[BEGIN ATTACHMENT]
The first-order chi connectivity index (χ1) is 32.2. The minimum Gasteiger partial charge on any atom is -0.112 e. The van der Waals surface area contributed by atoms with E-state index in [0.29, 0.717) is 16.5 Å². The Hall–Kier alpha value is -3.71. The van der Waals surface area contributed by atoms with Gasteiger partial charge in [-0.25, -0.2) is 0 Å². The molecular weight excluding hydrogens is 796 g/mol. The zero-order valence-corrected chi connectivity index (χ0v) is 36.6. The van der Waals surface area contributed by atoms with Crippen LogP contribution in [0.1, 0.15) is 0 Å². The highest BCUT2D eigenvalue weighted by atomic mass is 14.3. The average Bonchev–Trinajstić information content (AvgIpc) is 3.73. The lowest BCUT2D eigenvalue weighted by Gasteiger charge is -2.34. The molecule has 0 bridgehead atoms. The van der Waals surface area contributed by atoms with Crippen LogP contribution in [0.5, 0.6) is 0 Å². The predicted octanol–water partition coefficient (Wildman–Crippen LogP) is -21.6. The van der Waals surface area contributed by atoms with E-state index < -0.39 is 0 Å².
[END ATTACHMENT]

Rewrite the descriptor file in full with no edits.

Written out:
The first-order chi connectivity index (χ1) is 32.2. The minimum Gasteiger partial charge on any atom is -0.112 e. The van der Waals surface area contributed by atoms with E-state index in [0.29, 0.717) is 16.5 Å². The Hall–Kier alpha value is -3.71. The van der Waals surface area contributed by atoms with Gasteiger partial charge in [-0.25, -0.2) is 0 Å². The molecular weight excluding hydrogens is 796 g/mol. The zero-order valence-corrected chi connectivity index (χ0v) is 36.6. The van der Waals surface area contributed by atoms with Crippen LogP contribution in [0.1, 0.15) is 0 Å². The highest BCUT2D eigenvalue weighted by atomic mass is 14.3. The average Bonchev–Trinajstić information content (AvgIpc) is 3.73. The lowest BCUT2D eigenvalue weighted by Gasteiger charge is -2.34. The molecule has 0 bridgehead atoms. The van der Waals surface area contributed by atoms with Crippen LogP contribution in [0.5, 0.6) is 0 Å². The predicted octanol–water partition coefficient (Wildman–Crippen LogP) is -21.6. The van der Waals surface area contributed by atoms with E-state index < -0.39 is 0 Å².